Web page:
Meanwhile, Roger, while playing racquetball one day with a mutual friend of his and Elaine's, will pause just before serving, frown, and say:

"Say, Norm, did Elaine ever own a horse?"


Do you think this is a pretty accurate picture of the relationship between most men and women you know, or is your experience a lot different from this?


"The labor of self-love is a heavy one indeed. Think whether much of your sorrow has not arisen from someone speaking slightingly of you. As long as you set yourself up as a little god to which you must be loyal, how can you hope to find inward peace?" - A.W. Tozer

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Men are from earth. Women are from earth. Deal with it!

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20 New Logos After the Economic Downturn

Branding is becoming an increasingly important matter today, not only in the corporate world, but also in many other areas of life, including blogging. It seems that choosing a name is no longer enough. Your name needs to be associated in people's minds with an easily identifiable logo. According to the American Marketing Association (AMA), a brand is a "name, term, sign, symbol or design, or a combination of them intended to identify the goods and services of one seller or group of sellers and to differentiate them from those of other sellers."

Before our kids could read, they would still recognize places of business we drove past. These businesses had branded their signs or logos sufficiently well that even small children recognized them immediately. I'll bet many of you had the same types of experiences with your kids, proving the effectiveness of branding.

The current economic woes have prompted some businesses to consider altering their logos. See how many of these you could still recognize if they became the new logos.

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We might as well laugh about things we cannot change, huh? :-)

Several have remarked that I do not have a logo for my blog. I'm not sure what my logo should look like. For most of my visitors, the various scenes from Paris in the header are an identifying feature for ivman's blague - my special trademark. If you were designing a logo for my blog, what would it look like?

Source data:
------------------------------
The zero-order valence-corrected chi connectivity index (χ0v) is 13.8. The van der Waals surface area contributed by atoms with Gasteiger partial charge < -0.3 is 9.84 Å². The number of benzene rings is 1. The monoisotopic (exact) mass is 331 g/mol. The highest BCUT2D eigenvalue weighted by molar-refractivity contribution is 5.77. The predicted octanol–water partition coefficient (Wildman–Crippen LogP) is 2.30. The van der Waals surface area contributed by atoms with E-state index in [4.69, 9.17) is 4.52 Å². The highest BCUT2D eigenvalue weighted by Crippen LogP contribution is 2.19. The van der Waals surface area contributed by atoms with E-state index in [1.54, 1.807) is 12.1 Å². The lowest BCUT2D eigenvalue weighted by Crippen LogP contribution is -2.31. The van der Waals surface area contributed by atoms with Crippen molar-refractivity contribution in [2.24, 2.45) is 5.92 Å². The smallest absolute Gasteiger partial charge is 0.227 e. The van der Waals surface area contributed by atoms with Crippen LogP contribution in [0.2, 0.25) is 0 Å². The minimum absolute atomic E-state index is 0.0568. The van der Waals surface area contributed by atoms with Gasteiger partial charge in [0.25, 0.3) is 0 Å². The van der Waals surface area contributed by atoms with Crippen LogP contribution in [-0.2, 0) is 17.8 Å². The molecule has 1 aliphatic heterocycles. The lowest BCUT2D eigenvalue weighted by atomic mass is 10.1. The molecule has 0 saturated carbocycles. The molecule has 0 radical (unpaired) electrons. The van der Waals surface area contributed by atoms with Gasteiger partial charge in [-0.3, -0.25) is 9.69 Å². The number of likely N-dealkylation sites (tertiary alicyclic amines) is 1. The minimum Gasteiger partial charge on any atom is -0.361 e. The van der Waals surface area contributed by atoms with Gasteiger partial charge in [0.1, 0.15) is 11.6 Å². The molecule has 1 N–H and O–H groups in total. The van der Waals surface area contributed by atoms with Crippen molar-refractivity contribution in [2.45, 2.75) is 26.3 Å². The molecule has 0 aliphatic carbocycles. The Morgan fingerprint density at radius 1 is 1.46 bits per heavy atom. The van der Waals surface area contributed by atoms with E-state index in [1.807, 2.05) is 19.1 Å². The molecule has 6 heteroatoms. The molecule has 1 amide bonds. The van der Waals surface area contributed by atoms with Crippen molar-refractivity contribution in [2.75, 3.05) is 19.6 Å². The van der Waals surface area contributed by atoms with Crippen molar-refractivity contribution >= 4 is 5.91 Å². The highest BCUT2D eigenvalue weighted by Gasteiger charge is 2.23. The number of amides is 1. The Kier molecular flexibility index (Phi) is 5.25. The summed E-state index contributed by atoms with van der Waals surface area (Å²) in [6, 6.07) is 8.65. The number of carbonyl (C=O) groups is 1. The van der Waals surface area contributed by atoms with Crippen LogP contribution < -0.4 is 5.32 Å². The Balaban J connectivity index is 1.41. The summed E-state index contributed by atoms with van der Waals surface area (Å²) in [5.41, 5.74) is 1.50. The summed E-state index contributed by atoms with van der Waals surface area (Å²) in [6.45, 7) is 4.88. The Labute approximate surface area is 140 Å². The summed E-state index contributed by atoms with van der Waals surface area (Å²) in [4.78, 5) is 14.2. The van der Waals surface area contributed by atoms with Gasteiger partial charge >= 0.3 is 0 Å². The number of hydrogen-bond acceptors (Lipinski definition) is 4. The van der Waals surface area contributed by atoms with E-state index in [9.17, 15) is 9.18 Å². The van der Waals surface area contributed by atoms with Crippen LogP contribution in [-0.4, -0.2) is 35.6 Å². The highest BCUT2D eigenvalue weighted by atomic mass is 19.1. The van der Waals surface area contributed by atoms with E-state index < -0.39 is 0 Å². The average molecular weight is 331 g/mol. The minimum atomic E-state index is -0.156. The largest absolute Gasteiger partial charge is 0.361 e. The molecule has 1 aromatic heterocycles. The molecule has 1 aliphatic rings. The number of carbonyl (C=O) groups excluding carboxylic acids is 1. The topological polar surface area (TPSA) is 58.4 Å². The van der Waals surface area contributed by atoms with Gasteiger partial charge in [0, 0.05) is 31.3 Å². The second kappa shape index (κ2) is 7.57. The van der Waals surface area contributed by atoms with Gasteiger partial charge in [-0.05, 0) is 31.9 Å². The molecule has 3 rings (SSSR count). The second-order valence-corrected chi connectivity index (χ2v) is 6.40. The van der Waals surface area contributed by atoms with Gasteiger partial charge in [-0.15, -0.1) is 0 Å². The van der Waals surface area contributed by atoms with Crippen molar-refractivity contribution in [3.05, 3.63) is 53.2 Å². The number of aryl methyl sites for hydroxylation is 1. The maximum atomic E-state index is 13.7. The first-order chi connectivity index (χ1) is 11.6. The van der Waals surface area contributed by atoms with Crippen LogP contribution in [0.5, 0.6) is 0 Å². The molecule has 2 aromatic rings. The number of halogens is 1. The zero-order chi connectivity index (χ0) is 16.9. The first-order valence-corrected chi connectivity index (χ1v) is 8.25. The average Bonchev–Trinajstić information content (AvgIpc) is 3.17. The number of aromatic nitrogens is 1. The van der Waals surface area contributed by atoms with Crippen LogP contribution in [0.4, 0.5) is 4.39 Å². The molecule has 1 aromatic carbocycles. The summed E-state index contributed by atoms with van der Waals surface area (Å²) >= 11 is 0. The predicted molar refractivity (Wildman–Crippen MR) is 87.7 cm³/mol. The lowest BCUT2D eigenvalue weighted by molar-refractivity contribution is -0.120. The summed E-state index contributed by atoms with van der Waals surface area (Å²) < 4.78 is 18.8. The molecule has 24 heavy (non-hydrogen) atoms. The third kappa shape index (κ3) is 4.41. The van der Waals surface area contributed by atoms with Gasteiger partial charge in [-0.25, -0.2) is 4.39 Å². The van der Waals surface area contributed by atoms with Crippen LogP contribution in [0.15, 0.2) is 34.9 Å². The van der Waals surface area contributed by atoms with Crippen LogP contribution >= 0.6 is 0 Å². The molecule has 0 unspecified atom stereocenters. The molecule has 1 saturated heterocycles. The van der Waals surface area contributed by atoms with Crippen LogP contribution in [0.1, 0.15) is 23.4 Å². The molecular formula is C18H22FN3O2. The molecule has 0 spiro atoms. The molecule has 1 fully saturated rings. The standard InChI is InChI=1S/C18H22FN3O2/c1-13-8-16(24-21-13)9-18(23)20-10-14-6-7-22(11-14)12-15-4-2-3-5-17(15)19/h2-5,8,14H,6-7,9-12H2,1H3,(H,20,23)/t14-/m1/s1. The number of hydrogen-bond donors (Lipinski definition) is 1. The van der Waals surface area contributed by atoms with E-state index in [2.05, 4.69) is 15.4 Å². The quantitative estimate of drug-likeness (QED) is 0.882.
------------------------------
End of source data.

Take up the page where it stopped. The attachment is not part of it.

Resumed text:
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Happy Bonza Bottler Day!

Today is one of the twelve we have each year. You can check out the official page set up and maintained by the family of the holiday's founder. The logo on the right is the official logo.


"We live in a world of unsatisfied desire." - Dr. Drew Conley

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Advertising: The science of arresting the human intelligence long enough to get money from it.

Senior Bumper Snickers

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My wife and I seem to have more and more friends who are considered to be "seniors." There are several places where we are eligible for senior discounts, but there are far more where we aren't yet. Several people have sent me some senior bumper stickers. I don't know if they've actually been spotted or if they would just be good ones.

Senior Bumper Snickers

I'm retired. I was tired yesterday, and I'm tired again today.

I'm in the initial stages of my golden years - SS, CD's, IRA's, AARP...

Never do anything you wouldn't want to explain to the paramedics

Old age comes at a very bad time!

There are three signs of old age. The first is loss of memory. I forgot the other two.

I was always taught to respect my elders. I'm so old, there's no one left to respect.

I'm so old ... I don't buy green bananas

I was at the beauty shop for nearly two hours - that was only for the estimate

Talk fast - I don't have much time!

I'm not old. I'm chronologically gifted.

Just married... for 55 years

I'm so old that when I eat in a restaurant they ask for the money up front.

Old people ROCK

At my age, everything I buy comes with a lifetime guarantee!

According to my best recollection, I don't remember.

Any day above ground is a good one.

Bald and counting on global warming

Nostalgia isn't what it used to be

Consciousness - that annoying time between naps

Grandma's my name, and spoilin's my game

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The idea is to die young as late as possible

I'm having a bad bald day

I'm out of bed and dressed. What more do you want?

Quit worrying about your health. It'll go away.

Anybody seen my teeth?

I must be getting older ... all the names in my address book end with M.D.

At my age flowers scare me!

So far this is the oldest I've ever been.

It ain't the age. It's the mileage.

I'm NOT a Senior Citizen. I'm a recycled teenager.



I can't envision many of those bumper stickers on my car any time soon, though my car could honestly sport several of them.

Please don't tell me I'm delusional, but when I was a child and then as a young man, the people who were the age I am now really seemed to be a lot older than I currently see myself. I'm not talking appearance either – the ones I knew just didn't seem to have many interests and didn't do much. I'm older now than any of my grandparents were when I was born. As a child, I didn't see any of them do the types of activities my wife and I and friends our age enjoy doing. Is it because I'm around young people all the time? Is it because I've had an easier life? Is it just differences of personality and outlook? I simply don't picture myself as old as my grandparents and then later as my mom did when they were in their upper 50s. (Dad died at age 42 - YIKES, was he young!) I identify best with the one toward the bottom of the list - "I'm NOT a Senior Citizen. I'm a recycled teenager."